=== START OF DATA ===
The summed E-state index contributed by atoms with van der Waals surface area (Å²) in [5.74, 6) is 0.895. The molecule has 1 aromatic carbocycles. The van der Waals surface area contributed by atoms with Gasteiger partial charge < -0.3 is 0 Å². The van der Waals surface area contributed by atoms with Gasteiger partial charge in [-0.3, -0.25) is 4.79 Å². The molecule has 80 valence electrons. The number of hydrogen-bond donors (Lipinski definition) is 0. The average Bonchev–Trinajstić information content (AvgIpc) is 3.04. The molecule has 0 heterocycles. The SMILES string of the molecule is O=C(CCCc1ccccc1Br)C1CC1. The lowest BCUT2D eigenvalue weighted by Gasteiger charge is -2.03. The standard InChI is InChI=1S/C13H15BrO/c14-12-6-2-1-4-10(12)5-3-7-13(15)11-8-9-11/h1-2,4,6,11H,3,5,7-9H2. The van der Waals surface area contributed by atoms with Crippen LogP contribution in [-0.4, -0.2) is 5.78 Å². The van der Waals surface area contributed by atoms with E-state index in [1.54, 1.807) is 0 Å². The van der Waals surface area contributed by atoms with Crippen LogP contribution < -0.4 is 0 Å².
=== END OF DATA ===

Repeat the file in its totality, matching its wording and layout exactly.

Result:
The summed E-state index contributed by atoms with van der Waals surface area (Å²) in [5.74, 6) is 0.895. The molecule has 1 aromatic carbocycles. The van der Waals surface area contributed by atoms with Gasteiger partial charge < -0.3 is 0 Å². The van der Waals surface area contributed by atoms with Gasteiger partial charge in [-0.3, -0.25) is 4.79 Å². The molecule has 80 valence electrons. The number of hydrogen-bond donors (Lipinski definition) is 0. The average Bonchev–Trinajstić information content (AvgIpc) is 3.04. The molecule has 0 heterocycles. The SMILES string of the molecule is O=C(CCCc1ccccc1Br)C1CC1. The lowest BCUT2D eigenvalue weighted by Gasteiger charge is -2.03. The standard InChI is InChI=1S/C13H15BrO/c14-12-6-2-1-4-10(12)5-3-7-13(15)11-8-9-11/h1-2,4,6,11H,3,5,7-9H2. The van der Waals surface area contributed by atoms with Crippen LogP contribution in [-0.4, -0.2) is 5.78 Å². The van der Waals surface area contributed by atoms with E-state index in [1.54, 1.807) is 0 Å². The van der Waals surface area contributed by atoms with Crippen LogP contribution < -0.4 is 0 Å².